Former Gov. Mitt Romney‘s presidential campaign fired back a response to Politico‘s piece on Team Obama’s “Romney Weirdness” strategy, but rather than focus on the Obama campaign’s repetitions of the “weird” theme, the ad focuses on a quote from an anonymous source, with no apparent connection to the campaign. The ad contrasts President Obama‘s call for civility earlier this year with ominous floating shots of a Time Swampland blog that put the “Kill Romney” quote in the headline.
The problem is, that quote doesn’t come from President Obama’s campaign, or from anyone remotely connected to it. Here’s the full quote, as attributed by Politico:
“Unless things change and Obama can run on accomplishments, he will have to kill Romney,” said a prominent Democratic strategist aligned with the White House.
When using anonymous quotes, the object is to give the strongest (i.e. most credible) attribution possible, the one that best describes the subject’s authority on a given subject. If this strategist had any connection whatsoever with the Obama campaign, it would have been included in the attribution. “A strategist with ties to…,” or “with firsthand knowledge of…,” for example, would have been used. In this case, they’re simply saying this strategist is pointing in the same direction as the White House, which would describe just about every Democratic strategist.
It won’t be long before the words “Kill Romney” become the property of Barack Obama in the minds of conservative voters, and that’s really the point. Certainly, it is preferable to an ad in which Romney explains why he’s actually not that weird. If he had chosen to rebut any of the numerous quotes from named sources, that’s pretty much all he would have had to work with:
- “First, they’ve got to like you, and there’s not a lot to like about Mitt Romney,” said Chicago Democratic consultant Pete Giangreco, who worked on Obama’s 2008 campaign. “There’s no way to hide this guy and hide his innate phoniness.”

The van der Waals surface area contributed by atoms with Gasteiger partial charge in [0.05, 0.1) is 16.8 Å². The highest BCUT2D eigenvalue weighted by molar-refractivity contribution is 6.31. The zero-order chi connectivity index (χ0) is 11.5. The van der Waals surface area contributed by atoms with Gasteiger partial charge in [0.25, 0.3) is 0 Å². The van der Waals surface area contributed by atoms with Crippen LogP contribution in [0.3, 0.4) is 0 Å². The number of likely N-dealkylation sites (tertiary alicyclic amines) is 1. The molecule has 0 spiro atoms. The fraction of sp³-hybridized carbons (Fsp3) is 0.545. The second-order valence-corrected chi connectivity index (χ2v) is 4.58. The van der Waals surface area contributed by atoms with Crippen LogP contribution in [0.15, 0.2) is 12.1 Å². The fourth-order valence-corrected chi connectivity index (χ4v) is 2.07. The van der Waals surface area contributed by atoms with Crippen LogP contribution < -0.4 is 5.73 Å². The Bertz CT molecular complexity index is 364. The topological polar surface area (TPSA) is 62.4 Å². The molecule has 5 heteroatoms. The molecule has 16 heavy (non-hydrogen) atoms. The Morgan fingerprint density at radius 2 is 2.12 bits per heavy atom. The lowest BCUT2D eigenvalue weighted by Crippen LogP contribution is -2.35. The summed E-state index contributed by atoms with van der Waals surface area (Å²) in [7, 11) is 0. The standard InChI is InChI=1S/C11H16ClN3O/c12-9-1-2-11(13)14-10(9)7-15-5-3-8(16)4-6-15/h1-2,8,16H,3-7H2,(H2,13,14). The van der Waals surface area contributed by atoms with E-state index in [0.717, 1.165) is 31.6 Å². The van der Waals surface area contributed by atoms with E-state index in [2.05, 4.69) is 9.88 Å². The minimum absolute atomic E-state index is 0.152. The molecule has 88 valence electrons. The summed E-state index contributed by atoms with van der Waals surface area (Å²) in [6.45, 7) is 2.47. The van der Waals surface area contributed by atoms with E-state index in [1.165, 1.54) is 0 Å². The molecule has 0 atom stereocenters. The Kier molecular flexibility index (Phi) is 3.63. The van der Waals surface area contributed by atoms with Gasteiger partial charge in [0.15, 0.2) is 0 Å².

- “There’s a weirdness factor with Romney, and it remains to be seen how he wears with the public,” the adviser said, noting that the contrasts they’d drive between the president and the former Massachusetts governor would be “based on character to a great extent.”
- “He was very, very good at making a profit for himself and his partners but not nearly as good [at] saving jobs for communities,” said David Axelrod, the president’s chief strategist. “His is very much the profile of what we’ve seen in the last decade on Wall Street. He was about making money. And that’s fine. But often times, he made it at the expense of jobs in communities.”
- “There’s a question of public character,” said Axelrod. “Are you principled, consistent — are you who you say you are? Can you be counted on?”
- “People already knew that he’s a political opportunist of the highest order — changing his positions to suit the day’s polling,” said Bill Burton, Obama’s former White House deputy press secretary who now heads Priorities USA, an independent group expected to lead Democratic attacks on the Republican nominee. “But the last couple weeks, this lack of principles has translated into a total lack of leadership on issues like the debt ceiling.”
- “Presidential campaigns are like MRIs of the soul,” said Axelrod. “When he makes jokes about being unemployed or a waitress pinching him on the butt, it does snap your head back, and you say, ‘What’s he talking about?’”
The Romney campaign’s response isn’t all that surprising, but having suffered through John Kerry‘s 2004 bid, I’m not sure ads pointing out how mean the other guy is to you is the best strategy.
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